The science, to date, including thousands of e-cigarette–focused papers and 2 major government-sponsored reviews in the United States and the United Kingdom,
      • Eaton D.
      • Kwan L.
      • Stratton K.
      National Academies of Sciences Engineering and Medicine, Health and Medicine Division, Board on Population Health and Public Health Practice, Public Health Consequences of E-Cigarettes.
      ,
      • McNeill A.
      • Brose L.S.
      • Calder R.
      • Bauld L.
      • Robson D.
      Evidence review of ecigarettes and heated tobacco products 2018.
      suggests that e-cigarettes are, in general, less harmful than combusted cigarettes and may be more useful in helping smokers quit than existing nicotine-replacement products.
      • Hartmann-Boyce J.
      • McRobbie H.
      • Lindson N.
      • et al.
      Electronic cigarettes for smoking cessation.
      Importantly, and in contrast to the evidence for NRT, the long-term effects of e-cigarette use remain unknown, owing to their relatively recent introduction.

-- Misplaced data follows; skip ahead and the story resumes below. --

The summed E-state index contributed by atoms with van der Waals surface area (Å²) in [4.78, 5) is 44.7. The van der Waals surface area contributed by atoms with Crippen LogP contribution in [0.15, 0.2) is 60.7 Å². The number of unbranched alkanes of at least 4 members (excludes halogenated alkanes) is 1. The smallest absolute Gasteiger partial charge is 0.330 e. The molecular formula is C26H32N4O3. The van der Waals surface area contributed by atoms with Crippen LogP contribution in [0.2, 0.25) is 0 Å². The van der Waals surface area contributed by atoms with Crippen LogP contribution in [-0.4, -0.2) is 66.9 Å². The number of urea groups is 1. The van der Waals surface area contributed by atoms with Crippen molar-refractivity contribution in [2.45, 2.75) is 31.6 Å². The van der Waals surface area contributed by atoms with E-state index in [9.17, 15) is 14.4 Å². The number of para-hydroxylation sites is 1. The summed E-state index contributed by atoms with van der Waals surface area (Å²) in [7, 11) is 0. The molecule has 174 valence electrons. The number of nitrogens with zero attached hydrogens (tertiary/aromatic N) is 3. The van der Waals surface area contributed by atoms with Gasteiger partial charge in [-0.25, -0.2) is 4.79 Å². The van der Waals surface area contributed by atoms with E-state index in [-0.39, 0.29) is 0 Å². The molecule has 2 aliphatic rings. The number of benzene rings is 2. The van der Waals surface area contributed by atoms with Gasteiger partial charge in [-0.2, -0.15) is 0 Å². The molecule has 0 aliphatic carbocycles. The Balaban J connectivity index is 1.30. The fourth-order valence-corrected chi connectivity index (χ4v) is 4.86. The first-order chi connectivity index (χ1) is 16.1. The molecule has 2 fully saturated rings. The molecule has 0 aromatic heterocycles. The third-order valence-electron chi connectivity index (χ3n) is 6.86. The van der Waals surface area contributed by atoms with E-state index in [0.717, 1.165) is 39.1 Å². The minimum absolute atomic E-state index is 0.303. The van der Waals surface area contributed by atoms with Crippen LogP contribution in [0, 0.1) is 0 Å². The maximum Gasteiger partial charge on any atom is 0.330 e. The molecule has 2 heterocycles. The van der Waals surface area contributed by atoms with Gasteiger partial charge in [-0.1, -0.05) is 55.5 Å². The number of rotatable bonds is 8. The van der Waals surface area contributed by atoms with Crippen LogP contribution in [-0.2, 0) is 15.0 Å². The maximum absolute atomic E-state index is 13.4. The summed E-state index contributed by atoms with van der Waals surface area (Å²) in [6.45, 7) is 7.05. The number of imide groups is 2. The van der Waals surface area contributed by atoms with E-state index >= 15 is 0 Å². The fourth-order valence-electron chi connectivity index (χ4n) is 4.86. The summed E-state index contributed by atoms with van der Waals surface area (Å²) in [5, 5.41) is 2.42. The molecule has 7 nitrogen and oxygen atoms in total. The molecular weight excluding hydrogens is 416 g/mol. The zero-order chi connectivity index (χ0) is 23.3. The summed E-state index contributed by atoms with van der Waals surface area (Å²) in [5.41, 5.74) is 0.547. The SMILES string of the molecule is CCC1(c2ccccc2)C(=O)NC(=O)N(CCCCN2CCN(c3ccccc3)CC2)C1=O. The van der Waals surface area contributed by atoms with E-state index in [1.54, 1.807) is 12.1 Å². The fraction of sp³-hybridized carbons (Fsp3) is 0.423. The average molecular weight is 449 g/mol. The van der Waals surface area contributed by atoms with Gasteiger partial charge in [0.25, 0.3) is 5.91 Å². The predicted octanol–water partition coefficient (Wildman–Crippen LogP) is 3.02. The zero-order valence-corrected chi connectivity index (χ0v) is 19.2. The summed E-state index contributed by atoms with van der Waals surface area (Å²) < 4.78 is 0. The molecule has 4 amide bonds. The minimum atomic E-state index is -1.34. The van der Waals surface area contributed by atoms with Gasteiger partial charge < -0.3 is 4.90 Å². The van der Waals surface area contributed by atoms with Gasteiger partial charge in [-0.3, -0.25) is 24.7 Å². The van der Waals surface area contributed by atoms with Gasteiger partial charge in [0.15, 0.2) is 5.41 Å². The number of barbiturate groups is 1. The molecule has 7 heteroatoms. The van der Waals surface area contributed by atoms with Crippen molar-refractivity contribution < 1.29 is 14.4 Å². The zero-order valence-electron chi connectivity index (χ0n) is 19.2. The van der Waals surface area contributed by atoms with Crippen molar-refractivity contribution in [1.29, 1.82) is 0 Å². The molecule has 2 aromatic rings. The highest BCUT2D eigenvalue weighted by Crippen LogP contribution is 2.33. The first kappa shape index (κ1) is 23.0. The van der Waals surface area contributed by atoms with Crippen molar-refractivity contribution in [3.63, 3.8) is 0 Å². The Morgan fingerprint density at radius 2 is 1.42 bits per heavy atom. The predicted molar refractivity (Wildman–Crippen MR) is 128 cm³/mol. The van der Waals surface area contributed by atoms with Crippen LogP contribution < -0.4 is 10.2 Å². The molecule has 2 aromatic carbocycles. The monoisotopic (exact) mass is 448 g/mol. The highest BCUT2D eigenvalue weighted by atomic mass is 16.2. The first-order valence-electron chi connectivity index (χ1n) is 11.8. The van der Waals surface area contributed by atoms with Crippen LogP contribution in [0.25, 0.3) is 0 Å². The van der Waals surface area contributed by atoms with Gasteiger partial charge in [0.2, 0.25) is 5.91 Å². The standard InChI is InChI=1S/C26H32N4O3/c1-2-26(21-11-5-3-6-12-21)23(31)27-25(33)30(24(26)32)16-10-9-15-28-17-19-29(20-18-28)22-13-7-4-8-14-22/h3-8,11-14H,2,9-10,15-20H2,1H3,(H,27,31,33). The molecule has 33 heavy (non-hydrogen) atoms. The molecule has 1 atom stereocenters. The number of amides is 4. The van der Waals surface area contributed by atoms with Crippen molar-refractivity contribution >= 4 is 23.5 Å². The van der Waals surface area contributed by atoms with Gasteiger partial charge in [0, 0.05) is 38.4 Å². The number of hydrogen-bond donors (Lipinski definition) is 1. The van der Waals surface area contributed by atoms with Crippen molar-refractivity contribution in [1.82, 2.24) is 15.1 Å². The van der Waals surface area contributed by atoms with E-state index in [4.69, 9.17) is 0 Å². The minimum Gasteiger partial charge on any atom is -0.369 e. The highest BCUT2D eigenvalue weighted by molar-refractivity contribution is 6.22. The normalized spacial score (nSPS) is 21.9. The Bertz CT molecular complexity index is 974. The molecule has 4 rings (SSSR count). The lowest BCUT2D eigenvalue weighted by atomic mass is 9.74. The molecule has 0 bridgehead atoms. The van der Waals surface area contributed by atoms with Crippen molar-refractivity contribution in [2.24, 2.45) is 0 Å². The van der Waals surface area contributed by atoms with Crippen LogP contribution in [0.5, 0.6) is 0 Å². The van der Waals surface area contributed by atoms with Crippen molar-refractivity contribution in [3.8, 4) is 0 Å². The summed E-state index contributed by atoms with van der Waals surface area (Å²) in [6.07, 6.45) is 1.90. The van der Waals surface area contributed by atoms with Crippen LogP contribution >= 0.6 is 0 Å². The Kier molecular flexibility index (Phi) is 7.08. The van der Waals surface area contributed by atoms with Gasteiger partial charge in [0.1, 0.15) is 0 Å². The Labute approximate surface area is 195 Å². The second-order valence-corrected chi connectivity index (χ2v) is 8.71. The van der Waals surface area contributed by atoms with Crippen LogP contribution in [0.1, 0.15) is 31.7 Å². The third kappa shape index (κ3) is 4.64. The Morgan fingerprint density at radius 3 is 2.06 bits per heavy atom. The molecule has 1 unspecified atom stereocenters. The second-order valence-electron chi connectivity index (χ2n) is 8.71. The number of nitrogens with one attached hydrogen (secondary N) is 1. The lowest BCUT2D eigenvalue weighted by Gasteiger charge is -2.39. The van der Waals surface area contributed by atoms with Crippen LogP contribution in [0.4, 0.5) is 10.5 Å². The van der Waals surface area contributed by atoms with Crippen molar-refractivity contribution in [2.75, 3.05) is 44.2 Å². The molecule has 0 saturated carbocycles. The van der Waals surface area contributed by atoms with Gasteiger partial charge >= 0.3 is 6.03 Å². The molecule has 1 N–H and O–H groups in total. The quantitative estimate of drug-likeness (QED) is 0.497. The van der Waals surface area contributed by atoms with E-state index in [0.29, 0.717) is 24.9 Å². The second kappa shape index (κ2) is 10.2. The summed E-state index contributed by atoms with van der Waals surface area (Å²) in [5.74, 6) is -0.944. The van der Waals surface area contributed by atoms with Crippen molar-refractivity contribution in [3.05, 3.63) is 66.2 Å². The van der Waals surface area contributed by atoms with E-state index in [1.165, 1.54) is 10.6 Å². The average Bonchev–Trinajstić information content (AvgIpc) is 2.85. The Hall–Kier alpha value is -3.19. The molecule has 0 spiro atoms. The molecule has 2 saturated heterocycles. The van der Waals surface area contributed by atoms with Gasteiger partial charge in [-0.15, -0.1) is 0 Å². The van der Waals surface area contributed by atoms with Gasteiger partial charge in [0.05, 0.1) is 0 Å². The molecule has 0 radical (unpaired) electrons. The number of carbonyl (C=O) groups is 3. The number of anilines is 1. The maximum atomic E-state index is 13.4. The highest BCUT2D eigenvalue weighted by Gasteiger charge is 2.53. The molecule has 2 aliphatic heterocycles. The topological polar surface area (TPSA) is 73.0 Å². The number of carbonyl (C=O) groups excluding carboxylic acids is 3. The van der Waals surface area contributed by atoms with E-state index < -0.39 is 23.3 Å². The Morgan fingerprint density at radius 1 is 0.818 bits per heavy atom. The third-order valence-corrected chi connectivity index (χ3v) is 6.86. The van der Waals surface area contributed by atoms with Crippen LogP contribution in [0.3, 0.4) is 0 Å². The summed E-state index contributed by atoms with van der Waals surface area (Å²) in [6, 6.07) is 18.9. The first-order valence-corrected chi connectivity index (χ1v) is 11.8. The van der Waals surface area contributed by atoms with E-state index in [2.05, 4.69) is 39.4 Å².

• Baker T.B.
      • Fiore M.C.
      What we do not know about e-cigarettes is a lot.

      The Food and Drug Administration

      Meanwhile, the FDA has suggested a conceptual approach that may address some of the concerns on both sides of this issue. The FDA has proposed that the wide array of tobacco and nicotine products available in the United States be viewed along a “continuum of risk,” acknowledging that all products are not equally harmful, ranging from NRT products at the lowest end of the harm continuum, through combusted cigarettes at the highest end.
      • Gottlieb S.
      • Zeller M.
      A nicotine-focused framework for public health.
      This concept, first proposed in the 2014 Surgeon General’s Report, is generally accepted, in principle, by virtually all involved in the harm-reduction debate, with the exception of those few who reject the use of all nicotine products.

      The Clinician’s Dilemma

      Caught in the middle of this ongoing debate is the clinician who wants to help patients stop smoking but is barraged from all sides with both conflicting interpretations of the same scientific evidence and selective use of evidence to bolster one side or the other’s argument. Many clinicians employ the precautionary principle and advise tobacco-smoking patients to use only FDA-approved medications, including NRT, in their attempts to quit. Others, looking at the same evidence, advise patients who have failed to quit using FDA-approved medications to consider e-cigarettes as quitting tools.